I hadn’t previously heard some of the songs that they played, having stopped avidly following the band after the release of second album ‘Common Dreads’, which makes my intense focus on their set all the more unexpected. I struggle to concentrate if I’m not intimiately familiar with the song being played – my attention drifts and I start mentally preparing my review – and that’s one of the reasons this has taken me so long to write: I was so caught up in the moment that I nearly forgot to write down the setlist, let alone observations and comments regarding the set!
There’s just something about these guys that is completely absorbing. From the surprise inclusion of ‘Juggernauts’ – a song that I first heard live back in 2009 which has stayed shockingly relevant – to the electric response to ‘Sorry, You’re Not A Winner’ – every person in the crowd joining in during that clapping section – and the extended outro remix of ‘The Anaesthetist’, there was something in this set for fans of every era. These four have been writing arena songs since the band began, and they’d never even realised.
The new material is also brilliant.
Both ‘Redshift’ and ‘Hoodwinker’ were released this year, so I wasn’t surprised that they were included in the set, but I was blown away by how brilliant they both sound live. I fell in love with ‘Redshift’ when I first played it – something about the song strikes a chord deep within me – and the second the notes began ringing out I was covered in goosebumps that stayed for the full length of the song.
Then there was ‘Hoodwinker’, which I hadn’t heard before the show: I waited to be able to hear it for the first time in such a memorable location, and the venomous nature is a refreshing return to form for a band that I’d almost written off. Closing with the lyric “Who do you take me for, a fool? Cheeky fucker!”, it allows the band to both make a statement and show off their unflappable personalities – almost as brilliant as that “What? What? What?” section during the breakdown in ‘Sorry, You’re Not A Winner’. Unafraid of playing with conventions, I’ll be damned if you can find me a band that are anything like Enter Shikari.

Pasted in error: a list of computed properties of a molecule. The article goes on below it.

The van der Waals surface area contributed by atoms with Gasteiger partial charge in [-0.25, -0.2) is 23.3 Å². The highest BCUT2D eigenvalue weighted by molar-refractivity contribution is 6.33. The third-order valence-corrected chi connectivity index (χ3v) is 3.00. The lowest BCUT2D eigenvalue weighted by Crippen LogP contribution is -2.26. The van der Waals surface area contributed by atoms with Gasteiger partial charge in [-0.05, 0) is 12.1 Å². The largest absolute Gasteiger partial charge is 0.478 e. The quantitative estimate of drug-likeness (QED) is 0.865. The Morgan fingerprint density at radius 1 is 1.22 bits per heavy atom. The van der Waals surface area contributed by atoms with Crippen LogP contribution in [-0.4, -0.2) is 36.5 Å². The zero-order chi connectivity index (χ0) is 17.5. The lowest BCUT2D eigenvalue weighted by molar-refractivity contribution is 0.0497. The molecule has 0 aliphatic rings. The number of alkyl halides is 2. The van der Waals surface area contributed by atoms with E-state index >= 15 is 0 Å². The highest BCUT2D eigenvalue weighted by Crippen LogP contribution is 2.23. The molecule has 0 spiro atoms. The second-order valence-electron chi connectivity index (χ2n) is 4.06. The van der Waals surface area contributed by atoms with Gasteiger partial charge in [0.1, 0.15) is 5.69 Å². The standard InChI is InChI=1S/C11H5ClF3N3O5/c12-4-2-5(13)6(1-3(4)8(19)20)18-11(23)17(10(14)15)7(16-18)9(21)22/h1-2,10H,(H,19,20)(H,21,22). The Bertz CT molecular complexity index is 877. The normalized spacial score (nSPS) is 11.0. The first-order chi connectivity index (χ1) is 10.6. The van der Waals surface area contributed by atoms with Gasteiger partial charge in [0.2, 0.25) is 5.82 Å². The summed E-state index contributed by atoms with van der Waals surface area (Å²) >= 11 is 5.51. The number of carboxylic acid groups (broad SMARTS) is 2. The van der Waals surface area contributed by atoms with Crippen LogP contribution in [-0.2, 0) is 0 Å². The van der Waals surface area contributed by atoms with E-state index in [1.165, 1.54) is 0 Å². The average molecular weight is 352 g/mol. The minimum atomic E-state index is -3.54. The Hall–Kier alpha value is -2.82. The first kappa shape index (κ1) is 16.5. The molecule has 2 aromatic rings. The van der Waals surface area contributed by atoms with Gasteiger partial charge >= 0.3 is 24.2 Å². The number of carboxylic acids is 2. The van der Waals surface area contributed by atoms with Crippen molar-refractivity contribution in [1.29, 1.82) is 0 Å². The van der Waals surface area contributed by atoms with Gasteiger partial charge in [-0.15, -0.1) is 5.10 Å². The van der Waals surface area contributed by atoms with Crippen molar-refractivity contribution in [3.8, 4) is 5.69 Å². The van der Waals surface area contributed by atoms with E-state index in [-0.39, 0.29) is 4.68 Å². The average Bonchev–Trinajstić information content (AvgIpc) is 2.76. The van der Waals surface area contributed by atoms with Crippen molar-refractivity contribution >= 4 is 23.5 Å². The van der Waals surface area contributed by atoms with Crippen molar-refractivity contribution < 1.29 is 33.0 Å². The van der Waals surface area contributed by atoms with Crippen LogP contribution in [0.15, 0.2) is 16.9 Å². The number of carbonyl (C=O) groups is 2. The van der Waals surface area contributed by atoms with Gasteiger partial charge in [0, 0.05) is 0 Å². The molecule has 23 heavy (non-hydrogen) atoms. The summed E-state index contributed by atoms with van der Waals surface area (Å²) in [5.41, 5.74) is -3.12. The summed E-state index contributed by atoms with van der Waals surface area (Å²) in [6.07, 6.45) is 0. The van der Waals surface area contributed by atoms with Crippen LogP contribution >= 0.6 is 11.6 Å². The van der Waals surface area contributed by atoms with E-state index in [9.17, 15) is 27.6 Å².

I’m pretty certain they’re going to be the support for Bring Me The Horizon’s American Nightmare tour in April (based off of Rou sharing that the band were going to be off the scene for “six months or something […] We’re gonna tuck ourselves away, we’re gonna hibernate, and we’re gonna go write the best album we’ve ever written” and the tour announcement stating “Lock your doors”, a lyric from the beginning of ‘Hoodwinker’).
I’m just hoping they won’t leave it too long before announcing another tour in the UK, because I’ve never regretted missing a show more than their Alexandra Palace headline (a live recording of which is being released later this month).
The Last Garrison
Sorry, You’re Not A Winner
The Anaesthetist (Reso Remix outro)
The Appeal & The Mindsweep Pt. II
Because I’m going to see Bring Me The Horizon again on Saturday, I’m planning on doing a full review of that show, but I have to admit that I was disappointed with this show.
Last year, Bring Me The Horizon did this for Halloween:
Go To Hell, For Heaven’s Sake
The House of Wolves
Can You Feel My Heart